Five out of state’s 13 current movie projects in Coweta The Newnan Times-Herald By: Jeff Bishop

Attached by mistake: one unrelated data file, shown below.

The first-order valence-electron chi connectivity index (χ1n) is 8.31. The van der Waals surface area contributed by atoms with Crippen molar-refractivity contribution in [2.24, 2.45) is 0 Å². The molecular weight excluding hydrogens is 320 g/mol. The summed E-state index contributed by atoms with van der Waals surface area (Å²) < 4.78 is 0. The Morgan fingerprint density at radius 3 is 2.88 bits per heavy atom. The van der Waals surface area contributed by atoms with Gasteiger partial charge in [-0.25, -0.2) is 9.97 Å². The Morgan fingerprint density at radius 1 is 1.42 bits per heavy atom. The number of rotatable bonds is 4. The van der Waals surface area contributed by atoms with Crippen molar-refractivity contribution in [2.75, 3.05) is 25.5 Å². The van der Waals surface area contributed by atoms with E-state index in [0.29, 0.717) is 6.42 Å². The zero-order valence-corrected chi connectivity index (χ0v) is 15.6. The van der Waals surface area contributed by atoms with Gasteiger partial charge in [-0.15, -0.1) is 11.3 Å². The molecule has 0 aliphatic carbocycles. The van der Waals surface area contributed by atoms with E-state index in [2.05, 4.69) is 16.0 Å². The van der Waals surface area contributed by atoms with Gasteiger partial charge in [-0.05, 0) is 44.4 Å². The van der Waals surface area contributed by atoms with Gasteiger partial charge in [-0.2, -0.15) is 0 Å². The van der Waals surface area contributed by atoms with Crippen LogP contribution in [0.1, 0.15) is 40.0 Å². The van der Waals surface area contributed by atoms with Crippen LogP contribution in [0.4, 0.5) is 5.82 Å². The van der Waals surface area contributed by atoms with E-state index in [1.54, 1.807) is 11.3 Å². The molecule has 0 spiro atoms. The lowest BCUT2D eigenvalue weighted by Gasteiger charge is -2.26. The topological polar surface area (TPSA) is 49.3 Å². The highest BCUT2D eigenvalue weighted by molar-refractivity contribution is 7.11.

Moviemaking is really humming along in Georgia, and especially in Coweta County, where five out of the state’s 13 current film and TV projects are currently under way. Ken Stewart, commissioner for the Georgia Department of Economic Development, told a Coweta gathering Tuesday that film and television are an important part of Georgia’s economy, and that is more true today than ever before. Stewart addressed the Newnan-Coweta Chamber of Commerce at the monthly breakfast held at the Central Educational Center. “The TV and film industry in Georgia has grown substantially, thanks to House Bill 1100,” Stewart said. The 2008 bill amends Article 2, Chapter 7 of Title 48 of the Official Code of Georgia, revising and changing the income tax credit with respect to qualified film, video, or digital productions — effectively giving production companies tax breaks for filming in Georgia. “We now have some very competitive incentives in place,” Stewart said. That’s allowed Georgia to get back into the game, regaining the position it held in the early 1990s, when Georgia was a much sought-after filming location. “At one time, Georgia was right up there with New York and California,” said Stewart. Then incentives lured film crews to places like North Carolina and Canada. Luckily, Coweta County has the infrastructure in place to capitalize on these new incentives, said Stewart. RiverWood Studios in Senoia is one prime example. “You have five different productions going on in Coweta County right now,” said Stewart, including a Woody Harreslon zombie movie and a major motion picture starring Bill Murray, Sissy Spacek and Robert Duvall. “Your slope is like this, right now,” he said, his hand pointing upward. “You’re seeing a substantial increase.” In film and TV, Stewart said, “it’s all about incentives.” Stewart predicted that Georgia will emerge from the current economic downturn more quickly than other areas of the country. “Georgia is well positioned to come out of this downturn faster, relative to the competition,” he said. “We’re very diversified here. We’re not all invested in one segment of the economy… We will begin steadily working our way out of this.”